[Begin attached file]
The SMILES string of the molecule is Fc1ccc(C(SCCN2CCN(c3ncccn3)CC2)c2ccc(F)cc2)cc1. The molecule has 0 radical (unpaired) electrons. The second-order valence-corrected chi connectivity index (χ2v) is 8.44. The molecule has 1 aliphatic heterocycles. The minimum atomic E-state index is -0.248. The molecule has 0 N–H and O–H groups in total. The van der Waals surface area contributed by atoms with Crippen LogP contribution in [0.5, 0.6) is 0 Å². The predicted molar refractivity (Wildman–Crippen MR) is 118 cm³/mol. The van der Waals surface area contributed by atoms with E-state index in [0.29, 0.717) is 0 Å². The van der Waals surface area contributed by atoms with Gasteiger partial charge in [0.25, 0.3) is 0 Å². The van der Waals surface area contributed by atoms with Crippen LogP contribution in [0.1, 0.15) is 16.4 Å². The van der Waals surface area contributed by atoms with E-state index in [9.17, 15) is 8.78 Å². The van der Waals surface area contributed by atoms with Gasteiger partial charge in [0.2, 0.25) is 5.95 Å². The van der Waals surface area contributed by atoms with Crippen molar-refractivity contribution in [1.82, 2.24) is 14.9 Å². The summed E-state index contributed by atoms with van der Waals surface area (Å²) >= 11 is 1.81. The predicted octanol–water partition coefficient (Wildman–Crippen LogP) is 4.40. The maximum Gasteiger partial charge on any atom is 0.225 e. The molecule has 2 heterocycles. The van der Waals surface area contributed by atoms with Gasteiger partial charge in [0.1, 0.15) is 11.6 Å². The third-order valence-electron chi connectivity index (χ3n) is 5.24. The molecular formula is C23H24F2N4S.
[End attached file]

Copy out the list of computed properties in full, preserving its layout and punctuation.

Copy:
The SMILES string of the molecule is Fc1ccc(C(SCCN2CCN(c3ncccn3)CC2)c2ccc(F)cc2)cc1. The molecule has 0 radical (unpaired) electrons. The second-order valence-corrected chi connectivity index (χ2v) is 8.44. The molecule has 1 aliphatic heterocycles. The minimum atomic E-state index is -0.248. The molecule has 0 N–H and O–H groups in total. The van der Waals surface area contributed by atoms with Crippen LogP contribution in [0.5, 0.6) is 0 Å². The predicted molar refractivity (Wildman–Crippen MR) is 118 cm³/mol. The van der Waals surface area contributed by atoms with E-state index in [0.29, 0.717) is 0 Å². The van der Waals surface area contributed by atoms with Gasteiger partial charge in [0.25, 0.3) is 0 Å². The van der Waals surface area contributed by atoms with Crippen LogP contribution in [0.1, 0.15) is 16.4 Å². The van der Waals surface area contributed by atoms with E-state index in [9.17, 15) is 8.78 Å². The van der Waals surface area contributed by atoms with Gasteiger partial charge in [0.2, 0.25) is 5.95 Å². The van der Waals surface area contributed by atoms with Crippen molar-refractivity contribution in [1.82, 2.24) is 14.9 Å². The summed E-state index contributed by atoms with van der Waals surface area (Å²) >= 11 is 1.81. The predicted octanol–water partition coefficient (Wildman–Crippen LogP) is 4.40. The maximum Gasteiger partial charge on any atom is 0.225 e. The molecule has 2 heterocycles. The van der Waals surface area contributed by atoms with Gasteiger partial charge in [0.1, 0.15) is 11.6 Å². The third-order valence-electron chi connectivity index (χ3n) is 5.24. The molecular formula is C23H24F2N4S.